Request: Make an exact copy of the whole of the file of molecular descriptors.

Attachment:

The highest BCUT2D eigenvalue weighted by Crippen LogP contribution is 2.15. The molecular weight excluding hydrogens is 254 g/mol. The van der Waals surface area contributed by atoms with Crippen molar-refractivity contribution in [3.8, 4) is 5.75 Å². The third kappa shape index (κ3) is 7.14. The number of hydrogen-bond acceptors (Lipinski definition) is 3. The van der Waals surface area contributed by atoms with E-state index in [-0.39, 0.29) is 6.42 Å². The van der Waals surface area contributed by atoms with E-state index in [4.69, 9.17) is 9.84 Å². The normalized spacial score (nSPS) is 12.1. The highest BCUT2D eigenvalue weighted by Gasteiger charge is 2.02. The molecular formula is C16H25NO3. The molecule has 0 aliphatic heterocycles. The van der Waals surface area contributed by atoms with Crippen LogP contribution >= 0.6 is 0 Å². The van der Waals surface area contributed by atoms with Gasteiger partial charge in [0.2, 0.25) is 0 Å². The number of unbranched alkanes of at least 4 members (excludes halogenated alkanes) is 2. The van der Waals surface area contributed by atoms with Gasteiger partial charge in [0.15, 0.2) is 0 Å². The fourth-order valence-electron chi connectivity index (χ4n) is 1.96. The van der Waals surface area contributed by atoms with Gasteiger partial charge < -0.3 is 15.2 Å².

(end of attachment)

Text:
The highest BCUT2D eigenvalue weighted by Crippen LogP contribution is 2.15. The molecular weight excluding hydrogens is 254 g/mol. The van der Waals surface area contributed by atoms with Crippen molar-refractivity contribution in [3.8, 4) is 5.75 Å². The third kappa shape index (κ3) is 7.14. The number of hydrogen-bond acceptors (Lipinski definition) is 3. The van der Waals surface area contributed by atoms with E-state index in [-0.39, 0.29) is 6.42 Å². The van der Waals surface area contributed by atoms with E-state index in [4.69, 9.17) is 9.84 Å². The normalized spacial score (nSPS) is 12.1. The highest BCUT2D eigenvalue weighted by Gasteiger charge is 2.02. The molecular formula is C16H25NO3. The molecule has 0 aliphatic heterocycles. The van der Waals surface area contributed by atoms with Crippen LogP contribution >= 0.6 is 0 Å². The van der Waals surface area contributed by atoms with Gasteiger partial charge in [0.2, 0.25) is 0 Å². The number of unbranched alkanes of at least 4 members (excludes halogenated alkanes) is 2. The van der Waals surface area contributed by atoms with Gasteiger partial charge in [0.15, 0.2) is 0 Å². The fourth-order valence-electron chi connectivity index (χ4n) is 1.96. The van der Waals surface area contributed by atoms with Gasteiger partial charge < -0.3 is 15.2 Å².